Not really, they are about what we would now call mereology. But as I noted, the two tend to get conflated here.

. I would illustrate this with Viliam's example of the distance between two oranges. I do not see how the oranges explain the fact that they have a distance between them, at all.

Reductionism is about preserving and operating within a physicalist world view, and physicalism is comfortable with spacial relations and causal interactions as being basic elements or reality. Careful reducitonists say "reducible to its parts, their structure, and their interactions".

Comment author: entirelyuseless 23 August 2017 02:43:36PM 0 points [-]

"physicalism is comfortable with spacial relations and causal interactions as being basic elements or reality"

I am suggesting this is a psychological comfort, and there is actually no more reason to be comfortable with those things, than with consciousness or any other properties that combinations have that parts do not have.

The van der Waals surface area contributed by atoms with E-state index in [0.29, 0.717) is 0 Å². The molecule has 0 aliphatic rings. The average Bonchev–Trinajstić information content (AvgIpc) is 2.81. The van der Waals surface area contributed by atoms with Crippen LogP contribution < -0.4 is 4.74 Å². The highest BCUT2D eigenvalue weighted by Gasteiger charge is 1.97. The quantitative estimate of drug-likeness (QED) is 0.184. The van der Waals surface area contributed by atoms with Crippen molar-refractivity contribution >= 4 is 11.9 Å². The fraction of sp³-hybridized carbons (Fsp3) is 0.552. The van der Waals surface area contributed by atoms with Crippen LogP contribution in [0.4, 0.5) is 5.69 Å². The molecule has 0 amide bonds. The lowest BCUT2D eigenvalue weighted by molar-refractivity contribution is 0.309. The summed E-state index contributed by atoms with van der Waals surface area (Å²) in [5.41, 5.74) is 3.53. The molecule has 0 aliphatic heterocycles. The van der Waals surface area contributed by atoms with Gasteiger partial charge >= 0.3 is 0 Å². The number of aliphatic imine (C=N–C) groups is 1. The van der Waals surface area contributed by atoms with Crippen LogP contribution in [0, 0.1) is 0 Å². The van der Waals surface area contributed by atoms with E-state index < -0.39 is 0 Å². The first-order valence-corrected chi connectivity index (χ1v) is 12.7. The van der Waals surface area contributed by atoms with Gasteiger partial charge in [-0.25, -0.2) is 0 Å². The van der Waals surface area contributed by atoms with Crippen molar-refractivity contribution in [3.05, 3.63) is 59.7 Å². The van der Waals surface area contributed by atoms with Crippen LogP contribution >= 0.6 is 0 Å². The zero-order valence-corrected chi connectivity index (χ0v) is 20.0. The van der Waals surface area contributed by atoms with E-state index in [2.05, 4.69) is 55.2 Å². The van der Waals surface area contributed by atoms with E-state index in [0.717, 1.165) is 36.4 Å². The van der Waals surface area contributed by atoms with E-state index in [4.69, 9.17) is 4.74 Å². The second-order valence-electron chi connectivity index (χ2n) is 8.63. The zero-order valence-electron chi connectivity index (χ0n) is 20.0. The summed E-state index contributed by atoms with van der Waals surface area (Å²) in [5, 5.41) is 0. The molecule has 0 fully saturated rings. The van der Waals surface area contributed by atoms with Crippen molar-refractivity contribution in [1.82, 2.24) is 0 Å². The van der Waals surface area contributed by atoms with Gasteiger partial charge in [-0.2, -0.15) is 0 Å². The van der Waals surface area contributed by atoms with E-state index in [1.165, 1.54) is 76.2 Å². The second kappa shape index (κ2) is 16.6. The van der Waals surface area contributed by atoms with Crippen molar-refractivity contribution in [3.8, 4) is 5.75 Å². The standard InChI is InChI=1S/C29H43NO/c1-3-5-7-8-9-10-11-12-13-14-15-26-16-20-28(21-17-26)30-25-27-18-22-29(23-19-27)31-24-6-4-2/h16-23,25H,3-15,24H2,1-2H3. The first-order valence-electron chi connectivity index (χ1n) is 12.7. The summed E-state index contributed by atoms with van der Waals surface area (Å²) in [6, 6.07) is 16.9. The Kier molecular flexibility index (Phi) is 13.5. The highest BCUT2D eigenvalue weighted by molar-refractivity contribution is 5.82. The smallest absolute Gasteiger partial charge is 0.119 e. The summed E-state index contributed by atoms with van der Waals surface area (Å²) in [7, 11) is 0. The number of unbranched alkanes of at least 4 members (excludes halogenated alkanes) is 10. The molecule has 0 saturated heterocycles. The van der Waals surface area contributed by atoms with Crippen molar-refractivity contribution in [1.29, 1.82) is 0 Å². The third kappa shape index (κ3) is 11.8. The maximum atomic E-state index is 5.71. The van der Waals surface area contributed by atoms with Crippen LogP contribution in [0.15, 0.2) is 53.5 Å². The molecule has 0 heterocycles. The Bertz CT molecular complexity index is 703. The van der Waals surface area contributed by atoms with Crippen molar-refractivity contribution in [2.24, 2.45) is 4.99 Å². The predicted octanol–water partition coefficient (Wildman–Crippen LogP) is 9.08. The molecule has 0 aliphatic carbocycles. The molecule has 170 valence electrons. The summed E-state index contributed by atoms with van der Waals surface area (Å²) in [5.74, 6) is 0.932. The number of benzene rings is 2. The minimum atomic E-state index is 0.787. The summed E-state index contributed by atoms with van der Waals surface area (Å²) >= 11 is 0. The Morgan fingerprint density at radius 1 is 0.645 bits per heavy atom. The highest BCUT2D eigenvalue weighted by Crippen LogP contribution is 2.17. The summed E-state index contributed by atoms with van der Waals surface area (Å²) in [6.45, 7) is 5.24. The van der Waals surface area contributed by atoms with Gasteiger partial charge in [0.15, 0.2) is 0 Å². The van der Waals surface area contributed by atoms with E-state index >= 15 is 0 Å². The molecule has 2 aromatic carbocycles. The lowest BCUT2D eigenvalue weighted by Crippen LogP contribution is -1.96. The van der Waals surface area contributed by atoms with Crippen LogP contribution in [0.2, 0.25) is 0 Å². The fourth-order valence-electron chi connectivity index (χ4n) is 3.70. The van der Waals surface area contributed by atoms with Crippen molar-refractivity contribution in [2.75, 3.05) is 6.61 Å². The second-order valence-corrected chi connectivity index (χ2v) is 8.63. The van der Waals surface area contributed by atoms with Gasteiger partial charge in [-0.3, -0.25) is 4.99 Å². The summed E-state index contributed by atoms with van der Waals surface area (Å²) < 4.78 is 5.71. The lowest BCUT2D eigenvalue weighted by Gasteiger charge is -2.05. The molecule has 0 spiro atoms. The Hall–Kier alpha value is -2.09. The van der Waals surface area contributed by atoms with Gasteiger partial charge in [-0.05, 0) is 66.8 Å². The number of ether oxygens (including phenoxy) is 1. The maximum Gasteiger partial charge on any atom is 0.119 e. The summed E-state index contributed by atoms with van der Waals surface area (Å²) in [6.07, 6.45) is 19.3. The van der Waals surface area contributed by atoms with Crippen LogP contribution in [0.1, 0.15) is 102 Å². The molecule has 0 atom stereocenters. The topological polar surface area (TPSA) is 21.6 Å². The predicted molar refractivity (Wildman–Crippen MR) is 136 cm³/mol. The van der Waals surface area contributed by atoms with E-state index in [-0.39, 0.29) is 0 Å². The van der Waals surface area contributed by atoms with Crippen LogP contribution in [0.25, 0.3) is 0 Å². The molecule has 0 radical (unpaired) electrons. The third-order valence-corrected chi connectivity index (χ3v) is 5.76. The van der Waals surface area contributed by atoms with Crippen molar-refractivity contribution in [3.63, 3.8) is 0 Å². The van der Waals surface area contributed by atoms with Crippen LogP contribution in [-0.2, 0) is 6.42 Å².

Comment author: ChristianKl 23 August 2017 05:06:33AM 1 point [-]

The relevance for LW is that for a believer in "emergence", the problem of creating artificial intelligence (although not necessarily friendly one) is simply a question of having enough computing power to simulate a sufficiently large number of neurons.

I don't think in practice that has much to do with whether or not someone uses the word emergence. As far as a I understand EY thinks that if you simulate enough neurons sufficiently well you get something that's conscious.

Comment author: Luke_A_Somers 13 September 2017 01:34:32AM 0 points [-]

I would really want a cite on that claim. It doesn't sound right.

Comment author: ChristianKl 13 September 2017 01:56:34PM 0 points [-]

Can you be more specific about what you are skeptic about?

Comment author: Luke_A_Somers 15 September 2017 01:59:56AM 1 point [-]